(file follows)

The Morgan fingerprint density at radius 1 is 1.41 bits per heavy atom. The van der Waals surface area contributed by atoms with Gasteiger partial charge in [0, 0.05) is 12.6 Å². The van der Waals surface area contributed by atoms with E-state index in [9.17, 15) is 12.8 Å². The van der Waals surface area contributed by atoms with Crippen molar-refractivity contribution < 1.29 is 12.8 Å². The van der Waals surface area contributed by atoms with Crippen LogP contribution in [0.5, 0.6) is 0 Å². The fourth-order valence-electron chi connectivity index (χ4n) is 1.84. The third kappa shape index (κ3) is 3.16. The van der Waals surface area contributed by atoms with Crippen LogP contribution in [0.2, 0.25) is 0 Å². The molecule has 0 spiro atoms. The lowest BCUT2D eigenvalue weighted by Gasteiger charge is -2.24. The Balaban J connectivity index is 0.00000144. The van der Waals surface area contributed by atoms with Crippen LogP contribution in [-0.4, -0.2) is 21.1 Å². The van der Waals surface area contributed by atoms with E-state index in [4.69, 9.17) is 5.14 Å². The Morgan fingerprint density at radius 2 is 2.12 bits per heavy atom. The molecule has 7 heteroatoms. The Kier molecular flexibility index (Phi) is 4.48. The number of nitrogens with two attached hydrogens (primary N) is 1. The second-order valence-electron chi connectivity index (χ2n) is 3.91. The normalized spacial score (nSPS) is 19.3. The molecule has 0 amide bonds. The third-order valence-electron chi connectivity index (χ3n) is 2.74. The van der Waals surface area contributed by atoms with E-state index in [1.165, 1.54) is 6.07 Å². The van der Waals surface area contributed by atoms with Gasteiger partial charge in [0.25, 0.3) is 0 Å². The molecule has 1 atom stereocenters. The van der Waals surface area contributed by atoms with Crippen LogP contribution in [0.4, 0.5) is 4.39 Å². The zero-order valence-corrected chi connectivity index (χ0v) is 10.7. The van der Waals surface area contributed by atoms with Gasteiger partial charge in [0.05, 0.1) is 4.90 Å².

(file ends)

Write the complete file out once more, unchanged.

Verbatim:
The Morgan fingerprint density at radius 1 is 1.41 bits per heavy atom. The van der Waals surface area contributed by atoms with Gasteiger partial charge in [0, 0.05) is 12.6 Å². The van der Waals surface area contributed by atoms with E-state index in [9.17, 15) is 12.8 Å². The van der Waals surface area contributed by atoms with Crippen molar-refractivity contribution < 1.29 is 12.8 Å². The van der Waals surface area contributed by atoms with Crippen LogP contribution in [0.5, 0.6) is 0 Å². The fourth-order valence-electron chi connectivity index (χ4n) is 1.84. The third kappa shape index (κ3) is 3.16. The van der Waals surface area contributed by atoms with Crippen LogP contribution in [0.2, 0.25) is 0 Å². The molecule has 0 spiro atoms. The lowest BCUT2D eigenvalue weighted by Gasteiger charge is -2.24. The Balaban J connectivity index is 0.00000144. The van der Waals surface area contributed by atoms with Crippen LogP contribution in [-0.4, -0.2) is 21.1 Å². The van der Waals surface area contributed by atoms with E-state index in [4.69, 9.17) is 5.14 Å². The Morgan fingerprint density at radius 2 is 2.12 bits per heavy atom. The molecule has 7 heteroatoms. The Kier molecular flexibility index (Phi) is 4.48. The number of nitrogens with two attached hydrogens (primary N) is 1. The second-order valence-electron chi connectivity index (χ2n) is 3.91. The normalized spacial score (nSPS) is 19.3. The molecule has 0 amide bonds. The third-order valence-electron chi connectivity index (χ3n) is 2.74. The van der Waals surface area contributed by atoms with E-state index in [1.165, 1.54) is 6.07 Å². The van der Waals surface area contributed by atoms with Gasteiger partial charge in [0.25, 0.3) is 0 Å². The molecule has 1 atom stereocenters. The van der Waals surface area contributed by atoms with Crippen LogP contribution in [0.4, 0.5) is 4.39 Å². The zero-order valence-corrected chi connectivity index (χ0v) is 10.7. The van der Waals surface area contributed by atoms with Gasteiger partial charge in [0.05, 0.1) is 4.90 Å².